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                        • #13
                          I agree entirely. After spending a considerable time trying to get the correct timbre when I stamp, I now found that even if I use fumikomi footwork as hard as I can on a concrete floor, it doesn't actually hurt me at all. At worst, it might sting the sole of my foot a little, kind of like being slapped. I'm guessing that this means that the impact is being absorbed over the whole surface of my foot. Of course, I can hardly recommend doing this repeatedly...
                          You said that you'd never heard of it happening before in Japan, which actually reminded me of another of those kendo legends floating around. It basically involved some guy who got badly pasted or something, left for a bit of shugyo, then returned to the same dojo to rechallenge his former opponent. They were said to have stood facing off for nearly twenty minutes, until they both leapt for men. Our hero not only beat the other guy to the punch, he also stamped so hard that his foot went through the floor. It's said that they still keep the broken floorboard in commemoration of this duel. However, I don't know where this took place, and although I did hear names mentioned I don't remember them, and my best idea of the period is 'days of yore', so it's not exactly something to be quoted as absolute truth...

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                          • #14
                            Originally posted by Kingofmyrrh
                            I agree entirely. After spending a considerable time trying to get the correct timbre when I stamp, I now found that even if I use fumikomi footwork as hard as I can on a concrete floor, it doesn't actually hurt me at all. At worst, it might sting the sole of my foot a little, kind of like being slapped. I'm guessing that this means that the impact is being absorbed over the whole surface of my foot. Of course, I can hardly recommend doing this repeatedly...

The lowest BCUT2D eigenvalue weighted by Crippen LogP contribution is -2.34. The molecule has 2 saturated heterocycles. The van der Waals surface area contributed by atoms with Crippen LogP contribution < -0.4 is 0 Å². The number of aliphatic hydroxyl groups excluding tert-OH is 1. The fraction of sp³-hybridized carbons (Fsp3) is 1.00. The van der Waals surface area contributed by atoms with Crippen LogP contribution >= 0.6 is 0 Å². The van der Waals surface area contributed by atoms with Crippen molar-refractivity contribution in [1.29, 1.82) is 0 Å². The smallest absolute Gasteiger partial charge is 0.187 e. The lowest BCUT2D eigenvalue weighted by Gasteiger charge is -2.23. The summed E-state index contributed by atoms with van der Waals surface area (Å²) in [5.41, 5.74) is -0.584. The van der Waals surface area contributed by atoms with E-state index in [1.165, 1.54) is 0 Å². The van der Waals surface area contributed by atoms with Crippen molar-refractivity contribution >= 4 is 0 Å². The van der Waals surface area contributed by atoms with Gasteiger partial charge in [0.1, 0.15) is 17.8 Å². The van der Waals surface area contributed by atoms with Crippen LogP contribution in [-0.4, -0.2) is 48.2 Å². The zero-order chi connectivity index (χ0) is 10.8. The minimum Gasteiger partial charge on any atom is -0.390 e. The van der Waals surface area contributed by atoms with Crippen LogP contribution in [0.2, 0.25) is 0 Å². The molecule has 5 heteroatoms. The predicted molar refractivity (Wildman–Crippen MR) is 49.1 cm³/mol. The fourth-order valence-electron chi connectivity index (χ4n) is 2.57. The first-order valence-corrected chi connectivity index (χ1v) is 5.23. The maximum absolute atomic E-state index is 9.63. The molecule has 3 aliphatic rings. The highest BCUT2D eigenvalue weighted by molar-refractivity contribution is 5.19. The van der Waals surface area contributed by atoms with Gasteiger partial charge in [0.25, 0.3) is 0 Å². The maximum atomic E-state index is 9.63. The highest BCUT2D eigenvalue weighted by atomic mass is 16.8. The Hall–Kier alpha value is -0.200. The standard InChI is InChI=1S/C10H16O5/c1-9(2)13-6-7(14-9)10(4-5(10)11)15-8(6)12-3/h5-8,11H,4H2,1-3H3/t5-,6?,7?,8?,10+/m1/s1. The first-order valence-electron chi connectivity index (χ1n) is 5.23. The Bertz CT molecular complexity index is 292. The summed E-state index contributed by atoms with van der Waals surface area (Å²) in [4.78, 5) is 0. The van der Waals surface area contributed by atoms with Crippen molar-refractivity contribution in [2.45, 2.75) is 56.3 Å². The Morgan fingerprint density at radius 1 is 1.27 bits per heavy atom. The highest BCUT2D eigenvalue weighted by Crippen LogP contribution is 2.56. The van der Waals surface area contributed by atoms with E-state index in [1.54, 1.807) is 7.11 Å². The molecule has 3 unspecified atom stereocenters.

You said that you'd never heard of it happening before in Japan, which actually reminded me of another of those kendo legends floating around. It basically involved some guy who got badly pasted or something, left for a bit of shugyo, then returned to the same dojo to rechallenge his former opponent. They were said to have stood facing off for nearly twenty minutes, until they both leapt for men. Our hero not only beat the other guy to the punch, he also stamped so hard that his foot went through the floor. It's said that they still keep the broken floorboard in commemoration of this duel. However, I don't know where this took place, and although I did hear names mentioned I don't remember them, and my best idea of the period is 'days of yore', so it's not exactly something to be quoted as absolute truth...
                            I just hope the guy in the legend doesn't train where I have to front up to the caretaker afterwards.

                            I think the problem might be in pushing with the heel when landing. I think that when you land you are supposed to use the glute and the back of your leg as well as the muscles in the tanden. Some people want to smash down hard with the thigh muscle as the main power generator. Not only does this make it hard to focus power in the tanden, but it also forces the heel forward into the floor, which might break floorboards.
                            I'll have a look at the style of the guy who did the damage and see if it backs up my theory.
                            Last edited by Nanbanjin; 21st September 2004, 11:00 AM.

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                            • #15
                              Originally posted by not-I
                              In fact, some of those taking part in the experiment registered a force of over one tonne (!!!) in the vertically downward direction..."
                              notI, you're a cool guy and everything... not to disrespect you but...
                              Somehow i don't believe that one bit....
                              the person would have to weigh a lot and jump up quite a bit before the stomp to get that kind of force.. also the surface area of the balls of the feet couldn't stand an impact of 1 ton, the ligaments in the feet would tear, the heel would hit the floor and shatter bone.

                              er... does downward force refer to combined stomp AND strike?.. because if you're adding up a few elements i suppose the combined force could be a ton MAYBE (for a fairly big person) but it's still such a slim chance.